LAS VEGAS (KLAS) — It’s still more than seven weeks before the official start of winter (Dec. 21), but weekend storms in Colorado’s high country are reason enough to look in on snowpack levels that will eventually provide the water that flows to Lake Mead.
A month into the 2023 “water year,” snowpack levels are slightly above normal in the Upper Colorado River Basin: 114% as of Nov. 1, according to data on the U.S. Bureau of Reclamation’s website. The water year runs from Oct. 1 to Sept. 30 each year.
Some ski resorts in the Rockies got more than a foot of snow over the weekend, including Crested Butte (19 inches), Copper Mountain (16.9) and Breckenridge (16). Snowfall totals hit 15.6 inches at Silverthorne, just over the Continental Divide from Denver. But much of the snow came to the Front Range, extending from Colorado Springs to Denver, Boulder and Fort Collins. That snow will feed reservoirs for those cities, but won’t make a difference for the Colorado River as it carries water to the West, through Lake Powell, Lake Mead and eventually on to Mexico.
Last year, snowpack got off to a strong start, measuring 229% of average on Oct. 24, 2022, before coming back to earth for a couple of months. And then snowpack rocketed up on the strength of “atmospheric rivers” that carried moisture from the Pacific Ocean to stock the Colorado Rockies. In the week from Dec. 27, 2022, to Jan. 4, 2023, snowpack levels went from 102% to 142%. That was followed by cold winter months that preserved the snow as April arrived with 160% of normal snowpack still in place.
The result was relief for the Colorado River — but still not enough to erase a 23-year drought that dropped Lake Mead to the lowest levels since it was filled in the 1930s. On July 27, 2022, Lake Mead hit 1,041.71 feet above sea level, and forecasts suggested it would go down another 21 feet by July of 2023.
That’s history now — but not ancient history. It’s the reason Las Vegas didn’t go through another summer of nervously watching Lake Mead shrink. It’s the biggest reservoir in the U.S., and it’s 34% full.
“We have staved off the immediate possibility of the System’s reservoirs from falling to critically low elevations that would threaten water deliveries and power production,” outgoing Deputy Interior Secretary Tommy Beaudreau said in a statement on Oct. 25.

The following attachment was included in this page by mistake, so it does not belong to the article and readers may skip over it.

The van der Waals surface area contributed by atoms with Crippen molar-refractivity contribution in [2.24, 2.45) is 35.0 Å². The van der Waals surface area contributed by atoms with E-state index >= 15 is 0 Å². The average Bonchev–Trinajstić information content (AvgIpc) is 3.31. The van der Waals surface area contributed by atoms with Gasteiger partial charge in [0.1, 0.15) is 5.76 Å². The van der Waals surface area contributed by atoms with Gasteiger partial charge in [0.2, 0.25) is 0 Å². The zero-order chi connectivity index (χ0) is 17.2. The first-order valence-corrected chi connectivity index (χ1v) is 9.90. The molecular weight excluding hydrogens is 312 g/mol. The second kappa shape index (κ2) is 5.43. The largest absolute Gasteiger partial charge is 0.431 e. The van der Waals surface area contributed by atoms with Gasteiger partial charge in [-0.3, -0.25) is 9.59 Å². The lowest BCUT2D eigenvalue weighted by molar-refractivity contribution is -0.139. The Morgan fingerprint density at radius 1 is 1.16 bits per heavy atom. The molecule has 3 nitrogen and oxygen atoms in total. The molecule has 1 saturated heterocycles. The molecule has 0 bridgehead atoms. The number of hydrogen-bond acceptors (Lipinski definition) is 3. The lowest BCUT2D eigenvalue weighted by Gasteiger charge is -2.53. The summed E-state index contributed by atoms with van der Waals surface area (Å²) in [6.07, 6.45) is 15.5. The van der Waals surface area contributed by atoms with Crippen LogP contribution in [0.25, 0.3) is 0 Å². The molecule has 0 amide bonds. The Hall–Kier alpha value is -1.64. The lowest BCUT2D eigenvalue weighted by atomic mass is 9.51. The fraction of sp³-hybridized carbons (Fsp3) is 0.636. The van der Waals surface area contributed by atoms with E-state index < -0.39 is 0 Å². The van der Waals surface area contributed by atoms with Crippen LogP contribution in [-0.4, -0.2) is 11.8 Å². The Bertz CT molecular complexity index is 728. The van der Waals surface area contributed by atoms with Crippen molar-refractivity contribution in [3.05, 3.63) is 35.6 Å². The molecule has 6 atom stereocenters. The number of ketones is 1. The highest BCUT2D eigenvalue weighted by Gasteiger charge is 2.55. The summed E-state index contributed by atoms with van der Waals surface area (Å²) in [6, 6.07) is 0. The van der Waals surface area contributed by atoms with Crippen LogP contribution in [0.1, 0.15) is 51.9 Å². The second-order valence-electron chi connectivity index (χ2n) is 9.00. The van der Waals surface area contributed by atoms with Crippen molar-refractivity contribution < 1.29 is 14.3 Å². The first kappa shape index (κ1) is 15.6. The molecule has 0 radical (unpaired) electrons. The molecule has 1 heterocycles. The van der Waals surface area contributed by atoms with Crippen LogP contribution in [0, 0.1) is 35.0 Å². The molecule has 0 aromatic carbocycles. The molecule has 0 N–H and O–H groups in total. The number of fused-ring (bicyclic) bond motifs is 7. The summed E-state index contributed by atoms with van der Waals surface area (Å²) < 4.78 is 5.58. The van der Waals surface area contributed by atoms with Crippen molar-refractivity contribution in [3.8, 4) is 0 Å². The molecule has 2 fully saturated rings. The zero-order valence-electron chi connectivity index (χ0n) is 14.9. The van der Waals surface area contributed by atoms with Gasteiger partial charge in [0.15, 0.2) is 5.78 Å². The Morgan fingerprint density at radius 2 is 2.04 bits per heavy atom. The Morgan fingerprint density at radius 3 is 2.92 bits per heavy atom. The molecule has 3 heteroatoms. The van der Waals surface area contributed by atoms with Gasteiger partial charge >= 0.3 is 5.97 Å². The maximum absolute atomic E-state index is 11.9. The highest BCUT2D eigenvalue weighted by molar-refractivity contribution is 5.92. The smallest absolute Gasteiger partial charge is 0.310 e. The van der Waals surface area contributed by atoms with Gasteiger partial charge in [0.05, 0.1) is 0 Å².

The record snowpack bought time to find solutions — and a plan from Nevada, Arizona and California to conserve more water is a big part of that solution.
Will we get another wet winter this year? Experts say don’t bet on it. The conditions that reduced the amount of water in the Colorado River Basin by an estimated 10% aren’t going away and no one is declaring an end to the 23-year megadrought.
And the thing about snowpack is there’s no guarantee that it’s going to stick around. A warm spell after a snowstorm can quickly melt what’s on the ground, and then it’s back to square one.
Climate experts point to April 1, generally regarded as the peak of the snowpack. All the measurements taken before then might be interesting, but they aren’t as important as snow levels — and the “snow water equivalent” — taken on April 1.
The science of snow is growing, telling us more about what’s happening in the world around us. Scientists from the University of Colorado reported in May that snow is generally melting earlier. That means a leaner snowpack in the mountain ranges in the West.
“From a hydrologic perspective, the only thing that’s unique about snow is that it delays the timing of water input to watersheds. And just looking at a snapshot of snow water equivalent doesn’t give you a sense as to how long that snow water equivalent has been on the ground,” according to Noah Molotch, associate professor of geography and fellow at the Institute of Arctic and Alpine Research (INSTAAR) at CU Boulder.
Recent revisions to forecasts for Lake Mead show optimism, but “most probable” predictions have been wrong before.